for Eddie Araujo, who lived as Gwen

In October, 2002 17-year-old Eddie Araujo was murdered. Eddie identified as female and often went by the name Gwen. She was reportedly killed after some boys she had had sex with discovered that she was physically a male. Gwen was beaten and strangled and buried in a shallow grave in the woods.

Brandon Teena, a young woman who lived as a man, was the subject of the move "Boys Don't Cry".

Mathew Sheppard was a college student in Wyoming when he was beaten to death because he was gay. His story is told in the play and film "The Laramie Project".

Gwen's mother buried her with her nails and makeup done and wearing a dress.


Oh Christ! They've gone and done it again!

another lost boy another lost girl another lost life

Brandon Teena rides again and fear is holding the reins

Brandon I swear you didn't die in vain

despite all evidence to the contrary, we do remember

I know they've killed Gwen and buried her out in the woods

as if you didn't matter, as if you were never here

but don't believe their lies, their eyes, their innocent pleas

their shaking knees

'cause they've gone and done it again

they've proven how low a human being can go

(never underestimate humanity's ability tobe cruel and stupid)

and Brandon if you see Gwen, tell her we miss her, tell her we're sorry

that they've done it again

and I say "they" because I'm afraid to say "we" because I'm afraid we've

let you down

we should have seen this coming

we should have taught our children better than this

'cause goddamnit there's more to raising a kid than don't sneeze on your

sister and look

both ways before crossing the street

and Gwen you were a beautiful child

yes a child, not yet grown and full of confusion and questions and a strange


indigenous to youth

your friends will miss you terribly, even the petty , selfish parts of you

because yes, even these parts carried beauty with them

through your troubled gaze

and your mother will bury you with your makeup and nail polish intact

because she loves you and wants you as beautiful in death as you were in


and as you carried beauty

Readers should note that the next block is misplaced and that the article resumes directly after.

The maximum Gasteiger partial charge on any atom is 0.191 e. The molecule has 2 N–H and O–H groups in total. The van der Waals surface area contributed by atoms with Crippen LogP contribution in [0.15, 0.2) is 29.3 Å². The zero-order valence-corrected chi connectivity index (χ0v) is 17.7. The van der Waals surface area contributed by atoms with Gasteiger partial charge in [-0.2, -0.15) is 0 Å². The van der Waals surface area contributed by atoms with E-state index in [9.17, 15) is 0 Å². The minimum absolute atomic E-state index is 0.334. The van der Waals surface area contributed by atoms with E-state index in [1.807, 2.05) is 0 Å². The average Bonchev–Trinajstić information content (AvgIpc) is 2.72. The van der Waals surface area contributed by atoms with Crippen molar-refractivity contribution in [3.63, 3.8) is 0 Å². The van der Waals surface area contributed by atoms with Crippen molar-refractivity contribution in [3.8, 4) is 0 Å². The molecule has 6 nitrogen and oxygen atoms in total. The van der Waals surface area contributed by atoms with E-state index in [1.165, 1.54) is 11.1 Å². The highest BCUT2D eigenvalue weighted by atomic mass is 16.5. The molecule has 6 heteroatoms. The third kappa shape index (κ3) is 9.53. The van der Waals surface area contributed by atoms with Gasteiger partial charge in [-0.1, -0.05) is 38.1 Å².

the men who did this carry guilt

and as you carried your secret power

these men now carry the shame of the angels

and I see them now in their shackles and their shame and I wonder

we may be able to punish them, but can we teach them?

or more importantly, can they teach us??

can we learn what we need from them to not make them again?

and these men (I call them men though they are rally no more than boys, as


as you, Gwen, and no more in control of their own youthful powers than you

were of yours but these boys on the cusp of hope and potential made some

very bad, grown-up decisions and so these boys must now be men)

and these men, their faces so heavy now

have altered the balance irrevocably

and the powers that brought them this far can take them no further

they have been destroyed, subsumed by their cruelty

and they dance now much more slowly

and their tears are now much more obvious

and they will declaim their innocence as they devise some

misunderstanding to cover their abomination and their anger



I can understand that they were angry

what I can't understand is that somehow they thought killing

was an appropriate expression of this anger

what I can't understand is that somehow there was no one at that place

at that time

no one who questioned the brutal reality unfolding before them


I bet they've got questions now


I can't help you now, Gwen

I can't save you from the violent, silent fears so woven into our culture

all I can offer is this;

I will remember.

I will remember you and what was done

just as I remember Brandon Teena and Mathew Sheppard

I will remember you

and I will tell your stories

and I will hope that next time

this is enough


(c) David McIntire


some web pages about Gwen:



CD page